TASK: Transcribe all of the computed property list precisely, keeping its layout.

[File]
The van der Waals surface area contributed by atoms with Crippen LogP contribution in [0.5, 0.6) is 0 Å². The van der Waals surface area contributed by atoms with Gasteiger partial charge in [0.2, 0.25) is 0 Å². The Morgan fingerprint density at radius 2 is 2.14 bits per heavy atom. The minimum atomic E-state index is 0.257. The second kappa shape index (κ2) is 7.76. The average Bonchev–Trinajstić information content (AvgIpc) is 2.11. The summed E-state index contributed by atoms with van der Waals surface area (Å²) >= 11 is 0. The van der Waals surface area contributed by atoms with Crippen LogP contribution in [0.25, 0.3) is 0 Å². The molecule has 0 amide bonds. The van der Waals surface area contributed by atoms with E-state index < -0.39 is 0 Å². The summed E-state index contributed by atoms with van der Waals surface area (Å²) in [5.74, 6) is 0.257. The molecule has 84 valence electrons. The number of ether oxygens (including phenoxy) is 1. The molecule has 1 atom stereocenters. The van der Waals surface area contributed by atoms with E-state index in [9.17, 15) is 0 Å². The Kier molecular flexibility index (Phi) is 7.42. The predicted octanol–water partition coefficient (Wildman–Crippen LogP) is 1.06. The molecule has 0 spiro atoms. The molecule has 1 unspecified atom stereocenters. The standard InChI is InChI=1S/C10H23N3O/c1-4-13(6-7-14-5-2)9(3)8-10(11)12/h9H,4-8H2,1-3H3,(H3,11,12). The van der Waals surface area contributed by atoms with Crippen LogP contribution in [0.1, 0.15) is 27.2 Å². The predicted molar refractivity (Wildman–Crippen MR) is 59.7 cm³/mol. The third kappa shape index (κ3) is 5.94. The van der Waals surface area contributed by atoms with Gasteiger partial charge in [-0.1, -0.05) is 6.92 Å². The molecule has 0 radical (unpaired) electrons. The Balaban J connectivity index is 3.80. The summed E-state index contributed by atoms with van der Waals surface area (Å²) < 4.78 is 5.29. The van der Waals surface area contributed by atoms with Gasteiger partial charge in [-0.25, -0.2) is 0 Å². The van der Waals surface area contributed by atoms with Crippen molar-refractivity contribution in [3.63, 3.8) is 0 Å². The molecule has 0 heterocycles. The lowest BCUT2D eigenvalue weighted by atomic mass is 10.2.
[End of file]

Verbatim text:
The van der Waals surface area contributed by atoms with Crippen LogP contribution in [0.5, 0.6) is 0 Å². The van der Waals surface area contributed by atoms with Gasteiger partial charge in [0.2, 0.25) is 0 Å². The Morgan fingerprint density at radius 2 is 2.14 bits per heavy atom. The minimum atomic E-state index is 0.257. The second kappa shape index (κ2) is 7.76. The average Bonchev–Trinajstić information content (AvgIpc) is 2.11. The summed E-state index contributed by atoms with van der Waals surface area (Å²) >= 11 is 0. The van der Waals surface area contributed by atoms with Crippen LogP contribution in [0.25, 0.3) is 0 Å². The molecule has 0 amide bonds. The van der Waals surface area contributed by atoms with E-state index < -0.39 is 0 Å². The summed E-state index contributed by atoms with van der Waals surface area (Å²) in [5.74, 6) is 0.257. The molecule has 84 valence electrons. The number of ether oxygens (including phenoxy) is 1. The molecule has 1 atom stereocenters. The van der Waals surface area contributed by atoms with E-state index in [9.17, 15) is 0 Å². The Kier molecular flexibility index (Phi) is 7.42. The predicted octanol–water partition coefficient (Wildman–Crippen LogP) is 1.06. The molecule has 0 spiro atoms. The molecule has 1 unspecified atom stereocenters. The standard InChI is InChI=1S/C10H23N3O/c1-4-13(6-7-14-5-2)9(3)8-10(11)12/h9H,4-8H2,1-3H3,(H3,11,12). The van der Waals surface area contributed by atoms with Crippen LogP contribution in [0.1, 0.15) is 27.2 Å². The predicted molar refractivity (Wildman–Crippen MR) is 59.7 cm³/mol. The third kappa shape index (κ3) is 5.94. The van der Waals surface area contributed by atoms with Gasteiger partial charge in [-0.1, -0.05) is 6.92 Å². The molecule has 0 radical (unpaired) electrons. The Balaban J connectivity index is 3.80. The summed E-state index contributed by atoms with van der Waals surface area (Å²) < 4.78 is 5.29. The van der Waals surface area contributed by atoms with Gasteiger partial charge in [-0.25, -0.2) is 0 Å². The van der Waals surface area contributed by atoms with Crippen molar-refractivity contribution in [3.63, 3.8) is 0 Å². The molecule has 0 heterocycles. The lowest BCUT2D eigenvalue weighted by atomic mass is 10.2.